Nigeria: The Role Of Safe Harbours In Effective Administration Of Transfer Pricing Regulations In Nigeria

Last Updated: 26 February 2019
Article by Suleiman Yahaya and Glory Steve
Most Read Contributor in Nigeria, February 2019

Taxpayers and tax administrators have continued to grapple with the burden of undertaking complex Transfer Pricing (TP) analyses in order to justify the arm's length principle. For taxpayers, these complexities in TP analysis often lead to uncertainties, which create TP risks, and increase their compliance costs. In order to mitigate these risks, tax administrators in other jurisdictions have introduced safe harbour provisions which help to simplify TP compliance and provide certainty on the treatment of related party transactions.

This article examines the concept of safe harbour, reviews the benefits of clear safe harbour provisions and calls on the Nigeria tax authority to incorporate safe harbours into the TP Regulations in order to improve the administration of TP in Nigeria.

The concept of safe harbour

According to the Organisation for Economic Cooperation and Development Transfer Pricing Guidelines for Multinational Enterprises and Tax Administrations (2017) (the OECD Guidelines), a safe harbour in a TP regime is "...a provision that applies to a defined category of taxpayers or transactions and that relieves eligible taxpayers from certain obligations otherwise imposed by a country's general TP rules".

Benefits of Safe Harbours

Safe harbour provisions are instrumental to achieving the following:

  • Reduced compliance costs for taxpayers in documenting the reasonableness of the pricing of controlled transactions.
  • Certainty to taxpayers that the transfer price(s) in controlled transactions will be accepted by the tax authorities as long as the conditions of the safe harbour provisions have been met.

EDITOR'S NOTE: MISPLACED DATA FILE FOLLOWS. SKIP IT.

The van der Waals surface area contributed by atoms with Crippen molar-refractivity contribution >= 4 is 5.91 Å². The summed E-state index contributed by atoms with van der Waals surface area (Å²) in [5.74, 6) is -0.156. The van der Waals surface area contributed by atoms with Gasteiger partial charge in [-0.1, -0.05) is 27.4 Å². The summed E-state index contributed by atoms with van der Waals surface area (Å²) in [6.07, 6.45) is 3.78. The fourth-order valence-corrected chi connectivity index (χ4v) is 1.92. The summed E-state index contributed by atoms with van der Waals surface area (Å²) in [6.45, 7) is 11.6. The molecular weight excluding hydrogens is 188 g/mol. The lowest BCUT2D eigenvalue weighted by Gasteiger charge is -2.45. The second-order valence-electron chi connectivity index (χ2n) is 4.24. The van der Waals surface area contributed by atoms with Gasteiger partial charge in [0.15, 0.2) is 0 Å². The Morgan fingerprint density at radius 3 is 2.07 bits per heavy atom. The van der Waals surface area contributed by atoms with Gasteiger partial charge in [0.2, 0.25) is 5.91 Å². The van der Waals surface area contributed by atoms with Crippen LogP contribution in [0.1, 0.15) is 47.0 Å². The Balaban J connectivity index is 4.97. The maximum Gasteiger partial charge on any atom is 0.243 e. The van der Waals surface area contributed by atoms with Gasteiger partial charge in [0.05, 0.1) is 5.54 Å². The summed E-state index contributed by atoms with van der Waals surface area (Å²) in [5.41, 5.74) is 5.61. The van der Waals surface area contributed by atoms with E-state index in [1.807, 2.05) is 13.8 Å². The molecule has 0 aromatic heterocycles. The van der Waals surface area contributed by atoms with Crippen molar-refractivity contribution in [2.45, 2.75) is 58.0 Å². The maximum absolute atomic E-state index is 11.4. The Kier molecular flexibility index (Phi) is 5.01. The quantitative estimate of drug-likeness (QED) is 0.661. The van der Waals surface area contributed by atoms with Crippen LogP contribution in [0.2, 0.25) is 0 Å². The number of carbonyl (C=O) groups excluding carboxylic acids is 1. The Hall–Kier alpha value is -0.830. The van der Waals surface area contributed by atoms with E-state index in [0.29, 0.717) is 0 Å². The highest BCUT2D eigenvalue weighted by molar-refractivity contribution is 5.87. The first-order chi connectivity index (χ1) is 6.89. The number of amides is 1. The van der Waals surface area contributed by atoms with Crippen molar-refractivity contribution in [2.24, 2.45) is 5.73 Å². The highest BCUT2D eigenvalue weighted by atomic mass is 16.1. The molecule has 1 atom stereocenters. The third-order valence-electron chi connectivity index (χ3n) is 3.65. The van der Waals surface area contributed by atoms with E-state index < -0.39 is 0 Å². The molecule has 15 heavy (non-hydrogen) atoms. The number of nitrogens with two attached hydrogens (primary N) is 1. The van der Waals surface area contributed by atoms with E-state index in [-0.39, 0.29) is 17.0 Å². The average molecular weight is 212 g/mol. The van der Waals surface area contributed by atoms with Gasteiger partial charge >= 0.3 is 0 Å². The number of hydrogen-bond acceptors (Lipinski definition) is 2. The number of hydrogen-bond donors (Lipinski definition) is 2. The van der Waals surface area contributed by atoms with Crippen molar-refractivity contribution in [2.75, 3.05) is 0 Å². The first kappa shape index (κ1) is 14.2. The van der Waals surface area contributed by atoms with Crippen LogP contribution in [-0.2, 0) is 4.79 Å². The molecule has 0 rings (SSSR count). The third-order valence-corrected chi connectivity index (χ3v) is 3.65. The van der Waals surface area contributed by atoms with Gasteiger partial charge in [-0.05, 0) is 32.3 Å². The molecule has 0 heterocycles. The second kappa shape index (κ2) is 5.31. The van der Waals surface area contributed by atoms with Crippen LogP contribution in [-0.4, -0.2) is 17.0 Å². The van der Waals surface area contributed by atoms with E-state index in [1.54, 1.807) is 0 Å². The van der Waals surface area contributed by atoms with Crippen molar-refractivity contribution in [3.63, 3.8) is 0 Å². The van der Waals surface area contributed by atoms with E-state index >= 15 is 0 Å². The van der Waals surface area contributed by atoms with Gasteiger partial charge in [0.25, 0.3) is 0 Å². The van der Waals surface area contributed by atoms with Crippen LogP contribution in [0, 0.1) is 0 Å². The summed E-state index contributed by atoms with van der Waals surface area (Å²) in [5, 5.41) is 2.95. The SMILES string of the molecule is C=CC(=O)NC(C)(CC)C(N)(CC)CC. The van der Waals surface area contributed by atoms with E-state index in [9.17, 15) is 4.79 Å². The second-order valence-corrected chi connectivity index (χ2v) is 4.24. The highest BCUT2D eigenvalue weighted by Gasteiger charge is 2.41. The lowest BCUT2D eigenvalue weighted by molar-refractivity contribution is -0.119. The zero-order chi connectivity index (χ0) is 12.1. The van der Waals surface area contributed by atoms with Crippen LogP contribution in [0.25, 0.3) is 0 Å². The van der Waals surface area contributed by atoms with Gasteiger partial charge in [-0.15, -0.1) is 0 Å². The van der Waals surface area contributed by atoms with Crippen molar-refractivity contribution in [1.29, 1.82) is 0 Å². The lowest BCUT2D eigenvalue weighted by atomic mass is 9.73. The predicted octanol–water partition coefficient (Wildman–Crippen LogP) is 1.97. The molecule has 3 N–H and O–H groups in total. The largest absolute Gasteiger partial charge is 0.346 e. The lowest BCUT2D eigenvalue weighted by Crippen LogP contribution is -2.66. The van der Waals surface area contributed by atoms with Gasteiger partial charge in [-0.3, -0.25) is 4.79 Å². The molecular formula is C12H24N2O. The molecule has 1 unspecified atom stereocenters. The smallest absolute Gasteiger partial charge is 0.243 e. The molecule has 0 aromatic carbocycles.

• Minimizes the level of scrutiny and therefore the cost to tax authorities to ascertain that transfer prices are consistent with the arm's length principle.
  • Gives room for tax administrations to focus its limited resources on higher risk and complex transactions.

Designing an effective safe harbour regime

The biggest potential drawback of a safe harbour provision is the risk of double taxation in the event that the counter-party's tax authority rejects the safe harbour pricing for the controlled transactions and insists on applying the arm's length principle. As such, this has led the OECD to provide guidance on mechanisms of putting in place an effective safe harbour regime.

One of the key points from the guidance is that an effective safe harbour provision must approximate the result of an arm's length study on such transactions. This will effectively minimize the incidence of double taxation risk, should the foreign tax administration not recognize the safe harbour provision.

Experiences from other jurisdictions

Below are some of the experiences of other countries with safe harbour provisions.

India – The safe harbour rules which were originally issued in September 2013 provided minimum profit margins a taxpayer is expected to earn for certain categories of international transactions. The transactions include the provision of software development services, IT services, Knowledge Process Outsourcing (KPO) services, contract Research and Development (R&D) services etc.

In 2017, India's Central Board of Direct Taxes (CBDT) issued an amended safe harbour rule which has been extended to include an additional category of international transactions (receipt of Low Value-Adding Services- LVAS) as well as revising the applicable safe harbour prices/margins to reflect the arm's length results, including the adoption of the 5% mark-up on LVAS.

Taxpayers have the option to choose from the old rules or the amended rules, whichever is more beneficial. The amended rules were issued to ensure that they are more attractive to tax payers with the aim of reducing prolonged TP litigations which currently stand above four hundred (400) cases.

Singapore - Safe harbour provisions cover transactions such as related party loans where both entities are Singapore based, related party services, pass through costs, and a cash pooling arrangements.

In 2017, the Inland Revenue Authority of Singapore (IRAS) issued a fourth edition of its TP guidelines. The revised guidelines introduced a safe harbour in the form of an "indicative margin" to price related party loans. Once a taxpayer has opted for the safe harbour of indicative margin to price related party loans, they are not required to prepare TP documentation to justify the arm's length rate for those loans.

United States of America – Limited safe harbours are available for controlled borrowing and controlled service transactions.